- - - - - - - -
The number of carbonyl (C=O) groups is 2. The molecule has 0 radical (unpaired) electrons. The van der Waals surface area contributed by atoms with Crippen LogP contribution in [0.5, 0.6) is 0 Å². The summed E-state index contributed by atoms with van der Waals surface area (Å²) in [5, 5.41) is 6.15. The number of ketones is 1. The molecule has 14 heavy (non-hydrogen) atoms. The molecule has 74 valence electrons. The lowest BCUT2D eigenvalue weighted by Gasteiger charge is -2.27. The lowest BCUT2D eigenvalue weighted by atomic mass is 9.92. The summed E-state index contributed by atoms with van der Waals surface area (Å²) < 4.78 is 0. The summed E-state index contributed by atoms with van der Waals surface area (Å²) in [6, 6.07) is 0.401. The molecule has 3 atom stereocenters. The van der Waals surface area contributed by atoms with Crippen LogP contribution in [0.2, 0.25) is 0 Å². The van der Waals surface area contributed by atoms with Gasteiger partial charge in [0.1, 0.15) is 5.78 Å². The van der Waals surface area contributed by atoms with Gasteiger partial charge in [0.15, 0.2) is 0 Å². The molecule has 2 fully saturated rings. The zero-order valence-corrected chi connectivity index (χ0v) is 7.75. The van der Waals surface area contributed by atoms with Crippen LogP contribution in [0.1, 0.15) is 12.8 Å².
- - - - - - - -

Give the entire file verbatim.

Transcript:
The number of carbonyl (C=O) groups is 2. The molecule has 0 radical (unpaired) electrons. The van der Waals surface area contributed by atoms with Crippen LogP contribution in [0.5, 0.6) is 0 Å². The summed E-state index contributed by atoms with van der Waals surface area (Å²) in [5, 5.41) is 6.15. The number of ketones is 1. The molecule has 14 heavy (non-hydrogen) atoms. The molecule has 74 valence electrons. The lowest BCUT2D eigenvalue weighted by Gasteiger charge is -2.27. The lowest BCUT2D eigenvalue weighted by atomic mass is 9.92. The summed E-state index contributed by atoms with van der Waals surface area (Å²) < 4.78 is 0. The summed E-state index contributed by atoms with van der Waals surface area (Å²) in [6, 6.07) is 0.401. The molecule has 3 atom stereocenters. The van der Waals surface area contributed by atoms with Crippen LogP contribution in [0.2, 0.25) is 0 Å². The van der Waals surface area contributed by atoms with Gasteiger partial charge in [0.1, 0.15) is 5.78 Å². The van der Waals surface area contributed by atoms with Gasteiger partial charge in [0.15, 0.2) is 0 Å². The molecule has 2 fully saturated rings. The zero-order valence-corrected chi connectivity index (χ0v) is 7.75. The van der Waals surface area contributed by atoms with Crippen LogP contribution in [0.1, 0.15) is 12.8 Å².